This novel has lots of internal conflict because it deals with issues such as guilt, the motivation for medical missions, and a possible distracting romantic interest. And sweet little girls, Mara and Keila, the daughters of Dr. Ed. Throw in the orchids, the monkeys, and a few tropical diseases, and you’ve got a genuine tale of the jungle.

Call to the Jungle

Book 3

Rebecca Singer once was the kind of nurse who partied all weekend and closed the bar with the last karaoke tune. Then she met the Lord and vowed to make up to Him for those wasted years by serving in the worst place in the world. She determined to earn her redemption in the Brazilian Amazon jungle.

Dr. Ed Pierce, a widower with two young daughters, operates a Christian hospital in the Brazilian Amazon. A lifelong believer, he struggles with the tragedy of losing his wife—his love, the mother of his children. When the mission board agrees to hire a nurse, he requests an American who can split her time between the hospital and home schooling his children.

Chapter One

The floatplane hit an air pocket and dropped suddenly toward the jungle. Rebecca Singer thought she’d die as a martyr for the Lord before arriving on the mission field. Riding beside the mission pilot in the small floatplane, she saw more than she wanted to see.

“Don’t be afraid.” His calm voice came through the headphones. “It’s just like riding over holes in a bumpy road.”

The smart khaki pants and shirt she’d worn, with prayers for safety stuffed in every pocket, wouldn’t impress the mission hospital administrator if this nausea worsened. Having never needed motion sickness medication before in her life, she came unprepared.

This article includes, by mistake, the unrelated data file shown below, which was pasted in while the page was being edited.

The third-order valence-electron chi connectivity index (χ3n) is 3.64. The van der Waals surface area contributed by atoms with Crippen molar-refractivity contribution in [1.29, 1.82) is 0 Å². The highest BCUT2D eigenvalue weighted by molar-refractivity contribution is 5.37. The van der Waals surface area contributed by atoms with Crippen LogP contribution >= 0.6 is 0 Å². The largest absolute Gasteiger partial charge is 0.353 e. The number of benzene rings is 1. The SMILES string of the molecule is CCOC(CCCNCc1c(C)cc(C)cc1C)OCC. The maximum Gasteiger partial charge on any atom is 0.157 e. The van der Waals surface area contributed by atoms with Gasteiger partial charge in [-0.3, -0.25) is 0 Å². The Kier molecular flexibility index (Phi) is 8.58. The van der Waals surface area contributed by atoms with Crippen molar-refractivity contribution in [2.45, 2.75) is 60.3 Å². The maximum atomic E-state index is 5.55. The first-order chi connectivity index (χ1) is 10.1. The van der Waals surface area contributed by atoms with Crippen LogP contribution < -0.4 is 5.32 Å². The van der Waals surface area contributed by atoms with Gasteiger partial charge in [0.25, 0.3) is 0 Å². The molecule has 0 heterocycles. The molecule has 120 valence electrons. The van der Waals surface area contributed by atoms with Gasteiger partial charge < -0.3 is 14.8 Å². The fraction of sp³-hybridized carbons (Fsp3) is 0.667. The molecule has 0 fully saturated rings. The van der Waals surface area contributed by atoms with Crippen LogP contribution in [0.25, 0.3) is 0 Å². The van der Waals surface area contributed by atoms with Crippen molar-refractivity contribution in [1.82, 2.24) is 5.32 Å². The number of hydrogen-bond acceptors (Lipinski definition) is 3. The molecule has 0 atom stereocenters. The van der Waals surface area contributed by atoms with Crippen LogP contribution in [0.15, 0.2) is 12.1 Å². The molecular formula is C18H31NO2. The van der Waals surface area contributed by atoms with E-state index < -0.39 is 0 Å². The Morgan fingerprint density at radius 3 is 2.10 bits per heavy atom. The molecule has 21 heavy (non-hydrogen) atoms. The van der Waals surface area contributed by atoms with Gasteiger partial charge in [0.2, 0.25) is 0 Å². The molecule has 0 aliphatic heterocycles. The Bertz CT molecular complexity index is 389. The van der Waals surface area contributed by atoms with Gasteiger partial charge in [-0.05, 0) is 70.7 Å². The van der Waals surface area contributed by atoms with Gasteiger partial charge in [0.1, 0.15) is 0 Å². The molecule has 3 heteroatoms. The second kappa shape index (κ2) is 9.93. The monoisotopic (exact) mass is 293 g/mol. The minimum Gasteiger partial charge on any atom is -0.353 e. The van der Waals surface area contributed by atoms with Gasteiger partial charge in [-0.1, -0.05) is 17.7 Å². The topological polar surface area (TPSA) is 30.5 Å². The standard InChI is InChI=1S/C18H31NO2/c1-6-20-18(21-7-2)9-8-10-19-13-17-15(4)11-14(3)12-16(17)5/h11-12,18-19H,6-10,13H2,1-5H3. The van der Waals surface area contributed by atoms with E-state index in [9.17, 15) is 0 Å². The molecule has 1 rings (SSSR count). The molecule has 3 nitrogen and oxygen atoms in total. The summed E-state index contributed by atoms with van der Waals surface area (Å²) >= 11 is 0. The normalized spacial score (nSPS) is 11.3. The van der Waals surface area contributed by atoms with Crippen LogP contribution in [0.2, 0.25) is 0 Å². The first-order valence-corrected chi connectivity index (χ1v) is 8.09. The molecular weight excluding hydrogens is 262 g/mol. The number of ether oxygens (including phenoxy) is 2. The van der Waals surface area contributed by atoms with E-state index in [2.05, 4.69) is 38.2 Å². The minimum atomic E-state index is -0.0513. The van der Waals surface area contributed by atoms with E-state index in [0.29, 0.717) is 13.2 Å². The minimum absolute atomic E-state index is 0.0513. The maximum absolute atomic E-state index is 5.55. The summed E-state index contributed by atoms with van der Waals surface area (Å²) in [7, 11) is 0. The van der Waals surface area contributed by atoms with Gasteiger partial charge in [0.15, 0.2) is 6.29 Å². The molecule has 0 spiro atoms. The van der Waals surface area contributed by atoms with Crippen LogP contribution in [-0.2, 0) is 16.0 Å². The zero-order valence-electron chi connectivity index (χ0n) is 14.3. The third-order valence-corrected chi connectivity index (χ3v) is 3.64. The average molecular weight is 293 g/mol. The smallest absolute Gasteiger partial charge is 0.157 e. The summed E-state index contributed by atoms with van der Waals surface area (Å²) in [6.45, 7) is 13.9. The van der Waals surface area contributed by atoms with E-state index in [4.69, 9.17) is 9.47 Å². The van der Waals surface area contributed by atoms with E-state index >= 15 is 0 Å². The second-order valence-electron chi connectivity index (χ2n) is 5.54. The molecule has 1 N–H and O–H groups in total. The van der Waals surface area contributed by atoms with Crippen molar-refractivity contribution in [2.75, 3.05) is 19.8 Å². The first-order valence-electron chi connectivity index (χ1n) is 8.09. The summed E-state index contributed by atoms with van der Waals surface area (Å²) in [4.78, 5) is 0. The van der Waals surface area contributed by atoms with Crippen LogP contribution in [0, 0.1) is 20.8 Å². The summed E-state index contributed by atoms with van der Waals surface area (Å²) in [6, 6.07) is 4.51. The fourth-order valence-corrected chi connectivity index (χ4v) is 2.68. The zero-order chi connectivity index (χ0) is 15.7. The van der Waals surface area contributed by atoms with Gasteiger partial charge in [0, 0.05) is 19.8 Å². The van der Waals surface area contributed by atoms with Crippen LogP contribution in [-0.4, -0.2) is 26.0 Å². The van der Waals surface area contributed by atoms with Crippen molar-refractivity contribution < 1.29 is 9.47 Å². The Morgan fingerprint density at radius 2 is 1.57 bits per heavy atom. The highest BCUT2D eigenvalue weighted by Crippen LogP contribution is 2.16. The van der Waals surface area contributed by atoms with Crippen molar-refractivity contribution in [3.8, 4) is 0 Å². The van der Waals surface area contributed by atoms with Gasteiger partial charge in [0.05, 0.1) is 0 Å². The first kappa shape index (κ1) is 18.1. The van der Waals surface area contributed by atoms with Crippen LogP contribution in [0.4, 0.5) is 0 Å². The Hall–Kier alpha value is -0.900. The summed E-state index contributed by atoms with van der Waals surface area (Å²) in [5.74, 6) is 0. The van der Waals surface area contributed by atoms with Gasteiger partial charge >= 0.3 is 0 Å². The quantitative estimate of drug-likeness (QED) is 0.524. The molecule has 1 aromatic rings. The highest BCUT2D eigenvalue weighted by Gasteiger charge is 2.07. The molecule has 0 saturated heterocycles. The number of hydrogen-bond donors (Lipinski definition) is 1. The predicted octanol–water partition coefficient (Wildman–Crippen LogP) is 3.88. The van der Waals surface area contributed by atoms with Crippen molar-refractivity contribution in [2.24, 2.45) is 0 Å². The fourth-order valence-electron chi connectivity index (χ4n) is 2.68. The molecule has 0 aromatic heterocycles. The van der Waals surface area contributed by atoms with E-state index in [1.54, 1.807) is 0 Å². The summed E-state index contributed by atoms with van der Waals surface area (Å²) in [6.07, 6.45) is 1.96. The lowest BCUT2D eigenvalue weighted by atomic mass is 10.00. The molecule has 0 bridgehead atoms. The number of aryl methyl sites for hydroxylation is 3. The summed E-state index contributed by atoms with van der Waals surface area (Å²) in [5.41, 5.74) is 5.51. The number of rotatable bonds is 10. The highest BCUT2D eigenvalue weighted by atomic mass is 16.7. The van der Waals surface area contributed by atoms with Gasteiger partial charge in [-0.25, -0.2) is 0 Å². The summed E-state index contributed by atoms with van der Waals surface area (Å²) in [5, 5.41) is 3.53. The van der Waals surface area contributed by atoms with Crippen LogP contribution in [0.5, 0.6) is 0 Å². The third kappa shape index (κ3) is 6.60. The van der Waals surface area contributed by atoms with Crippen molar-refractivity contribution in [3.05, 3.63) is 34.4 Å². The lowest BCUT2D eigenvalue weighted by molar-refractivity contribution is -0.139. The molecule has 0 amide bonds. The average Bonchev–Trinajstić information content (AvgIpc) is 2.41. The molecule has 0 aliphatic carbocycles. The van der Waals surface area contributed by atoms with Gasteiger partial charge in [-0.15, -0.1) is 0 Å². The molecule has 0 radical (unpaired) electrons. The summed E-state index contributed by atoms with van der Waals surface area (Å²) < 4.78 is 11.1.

“We’re almost on top of the village now.” He nodded toward a break in the clouds. “We’ll descend there. It might get a little rough.”

A little rough? They’d been bouncing around like a roulette ball for three hours, which described her odds of arriving safely. Her first flight in a light plane, terminated by her first water landing, terrified her.

She clenched an armrest and placed the other hand on her stomach as the pilot, Kyle, pierced the cloud layer and descended sharply.“See that? There’s your new home.”

She peered out the window as the pilot dipped his wing for her to look down on the village. The maneuver gave her the absolute certainty that she’d fall out of the plane, like spilling from the top basket of a Ferris wheel. Below, sunlight flashed off tiny tin roofs, and ant-sized people scurried about. Only a few houses stood near a long wharf into the river, so the rest of the town must be covered by trees. A wide boat floated beside the wharf, and several people had gathered there. She strained to see if Dr. Pierce might be waiting for her arrival, but her line of sight changed before she could spot anyone who might be him.

“Now we’ll head upriver a mile or so to check that the landing area is clear . . .” He banked over the Madeira River. “Let me know if you see any boats or debris.”
He expected her to offer an opinion on safety of the landing? Like a copilot? Twisting to check out the river and jungle rising to meet her, she prayed this wouldn’t be the end of her budding career as a missionary nurse.

The motor sound decreased so much that she thought it had stalled. Her head whipped around to the pilot, whose calm smile seemed out of place. Then the floats dragged on the river, and a glistening wall of water sprayed up on both sides of the plane. It rocked, settled, then chugged toward the main wharf of downtown Arçelos, a medium-sized river town with a population edging toward ten thousand.

They hadn’t crashed. Spots danced in her vision for a moment. She was light-headed with relief. Then stifling heat blanketed the cockpit.

“Pop open your door for the prop breeze to cool us off.” Kyle’s instruction came as he opened his own. “Keep an eye out for kids, logs, or anything in the water.”

Rebecca pushed open her cockpit door, admitting steamy tropical air. She scanned the surface for any danger to the plane or others, realizing her inability to do anything if a threat appeared.